If you had asked me a yer ago what buckwheat groats tasted like, I would have given you a blank stare. But fortunately, my experiments with gluten-free food have educated me!
Most people don’t realize that buckwheat is native to Indian cuisine. While its popularity has been more people looking for glutenfree options in flours (like me), buckwheat has been eaten for centuries as a “vrat” or fasting food in India. During fasts, cereals are not eaten by Hindus, and buckwheat or “kuttu” flour is one of the many utilised options.
Buckwheat, surprisingly enough, is a triangular seed from a plant that has nothing to do with wheat. The “wheat” in its name comes from the fact that its flour is used as wheat.
I happened to come across buckwheat groats at my local dal and rice grocer, and was surprised at how easily available it is. But my interest really peaked when my sister in law Roopa sent some kichadi over. (The word khichdi usually refers to a dish from India made of rice and lentils, cooked together until soft, much like gruel, but creamier and spicier. Khichdis can also include vegetables, and on fasting days when rice is not eaten, may be made of tapioca or buckwheat.)
The khichdi she had made looked a subdana (tapioca pearl) kichdi, but was chewier and tastier. The pearls had more flavor. When I called her up to thank her, she revealed it wasn’t tapioca at all – it was buckwheat!
Since then I have been experimenting with buckwheat. Because the groats are hard and dry, they need to be soaked overnight and then boiled before cooking with vegetables and spices. Thought about it too late? Even four hours should do. Once they have been properly soaked, they cook quickly even just pan-boiled (although people do pressure cook the groats.) I personally prefer boiling uncovered in a pan, as this prevents them from getting over mushy! Looking to try something new for Sunday brunch? Try this easy buckwheat kichadi for family, served with plain cold yogurt! I’m sure it will be a hit!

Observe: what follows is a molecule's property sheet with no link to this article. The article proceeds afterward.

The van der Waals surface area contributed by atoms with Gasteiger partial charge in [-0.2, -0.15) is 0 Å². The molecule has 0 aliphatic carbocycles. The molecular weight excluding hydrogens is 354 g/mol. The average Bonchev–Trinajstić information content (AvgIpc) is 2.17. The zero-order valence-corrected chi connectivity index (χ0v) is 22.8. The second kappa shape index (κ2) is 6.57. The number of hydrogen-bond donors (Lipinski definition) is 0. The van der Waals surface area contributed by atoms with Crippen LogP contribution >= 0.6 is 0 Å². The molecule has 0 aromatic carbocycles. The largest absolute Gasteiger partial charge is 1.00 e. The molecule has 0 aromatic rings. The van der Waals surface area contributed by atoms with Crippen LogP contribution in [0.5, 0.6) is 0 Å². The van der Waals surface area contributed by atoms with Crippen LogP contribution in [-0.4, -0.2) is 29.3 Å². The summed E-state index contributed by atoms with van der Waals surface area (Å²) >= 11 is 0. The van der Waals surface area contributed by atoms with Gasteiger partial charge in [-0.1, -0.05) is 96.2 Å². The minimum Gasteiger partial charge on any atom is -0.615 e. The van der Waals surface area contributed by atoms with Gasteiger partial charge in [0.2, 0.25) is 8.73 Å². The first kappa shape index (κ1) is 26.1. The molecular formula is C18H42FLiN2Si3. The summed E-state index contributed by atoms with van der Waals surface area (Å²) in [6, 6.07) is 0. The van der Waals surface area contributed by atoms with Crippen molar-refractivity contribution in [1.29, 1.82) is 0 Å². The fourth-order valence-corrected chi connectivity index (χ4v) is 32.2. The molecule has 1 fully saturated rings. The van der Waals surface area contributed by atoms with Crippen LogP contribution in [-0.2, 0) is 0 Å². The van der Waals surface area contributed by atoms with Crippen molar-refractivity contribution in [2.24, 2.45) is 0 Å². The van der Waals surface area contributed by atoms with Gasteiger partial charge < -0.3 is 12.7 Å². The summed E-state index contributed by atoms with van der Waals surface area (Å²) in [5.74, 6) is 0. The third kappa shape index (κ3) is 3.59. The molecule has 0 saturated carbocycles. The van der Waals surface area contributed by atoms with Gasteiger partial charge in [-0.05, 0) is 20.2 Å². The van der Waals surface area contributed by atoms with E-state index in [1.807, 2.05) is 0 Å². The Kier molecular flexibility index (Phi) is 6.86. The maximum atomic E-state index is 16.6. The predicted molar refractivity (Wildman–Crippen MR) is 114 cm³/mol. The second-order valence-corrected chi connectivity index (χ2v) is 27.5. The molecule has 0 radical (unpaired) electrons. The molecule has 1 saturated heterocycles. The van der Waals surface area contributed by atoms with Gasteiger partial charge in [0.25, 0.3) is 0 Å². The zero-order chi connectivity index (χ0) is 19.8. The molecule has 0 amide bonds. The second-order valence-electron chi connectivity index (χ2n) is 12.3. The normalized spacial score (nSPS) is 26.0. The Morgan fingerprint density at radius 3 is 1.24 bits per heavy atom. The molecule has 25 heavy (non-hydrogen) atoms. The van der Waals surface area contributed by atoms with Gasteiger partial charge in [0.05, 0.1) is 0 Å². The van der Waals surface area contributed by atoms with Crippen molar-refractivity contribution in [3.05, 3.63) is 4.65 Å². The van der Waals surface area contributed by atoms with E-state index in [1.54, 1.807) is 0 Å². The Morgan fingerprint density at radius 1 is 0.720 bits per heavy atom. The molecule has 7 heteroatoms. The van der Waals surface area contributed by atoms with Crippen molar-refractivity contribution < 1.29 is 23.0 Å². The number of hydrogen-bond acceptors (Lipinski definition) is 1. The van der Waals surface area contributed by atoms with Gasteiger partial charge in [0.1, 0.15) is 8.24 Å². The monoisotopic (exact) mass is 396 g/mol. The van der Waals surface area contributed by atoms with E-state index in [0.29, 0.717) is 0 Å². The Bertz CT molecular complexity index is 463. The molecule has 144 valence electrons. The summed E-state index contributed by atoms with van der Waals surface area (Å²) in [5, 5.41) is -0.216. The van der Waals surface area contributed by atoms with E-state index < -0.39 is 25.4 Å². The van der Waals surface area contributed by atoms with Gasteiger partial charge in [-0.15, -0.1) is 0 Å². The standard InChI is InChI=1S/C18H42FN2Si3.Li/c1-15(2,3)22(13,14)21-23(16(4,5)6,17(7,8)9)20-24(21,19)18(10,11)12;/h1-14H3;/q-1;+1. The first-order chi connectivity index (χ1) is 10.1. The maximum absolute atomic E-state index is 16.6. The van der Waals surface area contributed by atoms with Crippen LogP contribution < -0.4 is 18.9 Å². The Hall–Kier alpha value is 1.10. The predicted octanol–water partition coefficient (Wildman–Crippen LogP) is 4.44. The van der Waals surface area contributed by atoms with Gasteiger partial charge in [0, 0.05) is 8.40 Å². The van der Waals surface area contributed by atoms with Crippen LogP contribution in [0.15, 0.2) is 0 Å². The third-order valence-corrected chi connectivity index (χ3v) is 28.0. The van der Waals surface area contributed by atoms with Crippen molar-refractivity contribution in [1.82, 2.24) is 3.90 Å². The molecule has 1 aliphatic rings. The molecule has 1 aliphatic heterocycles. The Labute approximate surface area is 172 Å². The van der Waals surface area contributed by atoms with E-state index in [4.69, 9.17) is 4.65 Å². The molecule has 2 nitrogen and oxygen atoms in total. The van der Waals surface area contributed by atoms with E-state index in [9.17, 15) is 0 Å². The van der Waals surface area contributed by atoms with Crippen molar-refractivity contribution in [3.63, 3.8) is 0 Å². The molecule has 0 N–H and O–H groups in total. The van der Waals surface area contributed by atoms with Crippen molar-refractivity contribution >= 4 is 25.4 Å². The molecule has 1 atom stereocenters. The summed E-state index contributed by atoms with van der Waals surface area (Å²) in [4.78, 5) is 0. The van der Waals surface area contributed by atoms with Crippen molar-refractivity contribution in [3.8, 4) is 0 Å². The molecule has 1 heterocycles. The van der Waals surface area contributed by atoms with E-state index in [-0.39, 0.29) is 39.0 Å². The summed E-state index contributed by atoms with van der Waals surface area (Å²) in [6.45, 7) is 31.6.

- ½ cup buckwheat groats (whole kuttu) Buy my favourite buckwheat now from Amazon.in
- 2 cups water
- 2 small potatoes, peeled and chopped
- 3 tablespoons peanuts
- 3 tablespoons grated coconut
- ¼ teaspoon turmeric powder
- 3 tablespoons fresh coriander leaves, chopped
- ¾ teaspoon salt
- ½ teaspoon red chili powder
- 1 teaspoon cumin seeds
- asafoetida, a pinch Buy asafoetida now from Amazon.in
- 2 green chilies, sliced in half
- 10 curry leaves
- 1-inch piece peeled ginger, chopped fine
- juice of 1 sliced lime
- 1 tablespoon sugar
- 2 tablespoons ghee
- Soak buckwheat within water for 4 hours or overnight.
- Boil uncovered for 15 minutes until tender.
- Boil 2 small potatoes until soft, about 15 minutes, peel and dice.
- Dry roast peanuts in a frying pan until lightly browned. Grind or pound into a coarse powder.
- In a large bowl, combine buckwheat, coconut, turmeric, peanuts, chopped coriander, salt, and red chili powder. Use your hands to mix everything evenly.
- Heat ghee in a wok or large frying pan on medium heat. Add cumin, asafetida, sliced green chilies and curry leaves to the hot ghee. Fry for a minute until cumin changes colour.
- Add ginger and fry for another minute.
- Add buckwheat mixture to the wok, and fry until well combined, about 3 minutes.
- Turn of the heat, combine lime juice and sugar, mix into buckwheat. Serve hot with plain yoghurt.
Prep Time: 4 hours
Cooking Time: 20-25 minutes
Critical Ingredients: The cumin in the recipe can be replaced by mustard seeds. If you don’t have asafoetida, leave it out, no one will know. Curry leaves add a lot of flavor, but don’t have them and don’t want to buy them – just skip using them. Peanuts will add crunch – I wouldn’t substitute another nut. If you don’t have fresh coconut, you can use unsweetened desiccated coconut by soaking it in a bit of milk to soften it. If you only have sweetened desiccated coconut, use just one tablespoon and skip the sugar at the end. No coriander leaves? Leave them out.